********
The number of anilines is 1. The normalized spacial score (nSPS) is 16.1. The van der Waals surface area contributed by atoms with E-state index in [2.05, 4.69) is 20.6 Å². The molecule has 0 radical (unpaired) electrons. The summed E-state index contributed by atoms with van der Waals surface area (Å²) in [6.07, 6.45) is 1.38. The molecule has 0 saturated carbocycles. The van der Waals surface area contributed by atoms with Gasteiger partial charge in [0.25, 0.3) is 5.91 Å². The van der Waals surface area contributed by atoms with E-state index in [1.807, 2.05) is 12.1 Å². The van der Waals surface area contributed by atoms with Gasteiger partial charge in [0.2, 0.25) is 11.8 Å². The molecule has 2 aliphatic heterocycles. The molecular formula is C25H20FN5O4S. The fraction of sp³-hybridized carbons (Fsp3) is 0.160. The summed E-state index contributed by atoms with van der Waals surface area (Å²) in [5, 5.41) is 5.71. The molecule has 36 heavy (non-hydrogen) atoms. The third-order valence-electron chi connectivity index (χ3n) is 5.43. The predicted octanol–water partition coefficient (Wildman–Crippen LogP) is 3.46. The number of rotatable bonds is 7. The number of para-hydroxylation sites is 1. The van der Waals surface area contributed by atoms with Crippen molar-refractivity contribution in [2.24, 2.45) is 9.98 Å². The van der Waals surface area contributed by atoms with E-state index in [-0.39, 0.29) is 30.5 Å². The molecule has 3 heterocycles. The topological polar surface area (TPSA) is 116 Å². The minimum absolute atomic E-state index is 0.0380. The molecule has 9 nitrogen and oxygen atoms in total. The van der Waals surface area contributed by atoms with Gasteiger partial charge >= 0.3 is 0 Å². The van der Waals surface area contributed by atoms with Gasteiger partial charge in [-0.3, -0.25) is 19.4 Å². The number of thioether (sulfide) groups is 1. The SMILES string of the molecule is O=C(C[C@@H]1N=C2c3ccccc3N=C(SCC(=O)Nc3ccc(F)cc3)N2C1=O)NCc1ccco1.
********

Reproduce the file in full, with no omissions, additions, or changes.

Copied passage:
The number of anilines is 1. The normalized spacial score (nSPS) is 16.1. The van der Waals surface area contributed by atoms with E-state index in [2.05, 4.69) is 20.6 Å². The molecule has 0 radical (unpaired) electrons. The summed E-state index contributed by atoms with van der Waals surface area (Å²) in [6.07, 6.45) is 1.38. The molecule has 0 saturated carbocycles. The van der Waals surface area contributed by atoms with Gasteiger partial charge in [0.25, 0.3) is 5.91 Å². The van der Waals surface area contributed by atoms with E-state index in [1.807, 2.05) is 12.1 Å². The van der Waals surface area contributed by atoms with Gasteiger partial charge in [0.2, 0.25) is 11.8 Å². The molecule has 2 aliphatic heterocycles. The molecular formula is C25H20FN5O4S. The fraction of sp³-hybridized carbons (Fsp3) is 0.160. The summed E-state index contributed by atoms with van der Waals surface area (Å²) in [5, 5.41) is 5.71. The molecule has 36 heavy (non-hydrogen) atoms. The third-order valence-electron chi connectivity index (χ3n) is 5.43. The predicted octanol–water partition coefficient (Wildman–Crippen LogP) is 3.46. The number of rotatable bonds is 7. The number of para-hydroxylation sites is 1. The van der Waals surface area contributed by atoms with Crippen molar-refractivity contribution in [2.24, 2.45) is 9.98 Å². The van der Waals surface area contributed by atoms with E-state index in [-0.39, 0.29) is 30.5 Å². The molecule has 3 heterocycles. The topological polar surface area (TPSA) is 116 Å². The minimum absolute atomic E-state index is 0.0380. The molecule has 9 nitrogen and oxygen atoms in total. The van der Waals surface area contributed by atoms with Gasteiger partial charge >= 0.3 is 0 Å². The van der Waals surface area contributed by atoms with Gasteiger partial charge in [-0.3, -0.25) is 19.4 Å². The number of thioether (sulfide) groups is 1. The SMILES string of the molecule is O=C(C[C@@H]1N=C2c3ccccc3N=C(SCC(=O)Nc3ccc(F)cc3)N2C1=O)NCc1ccco1.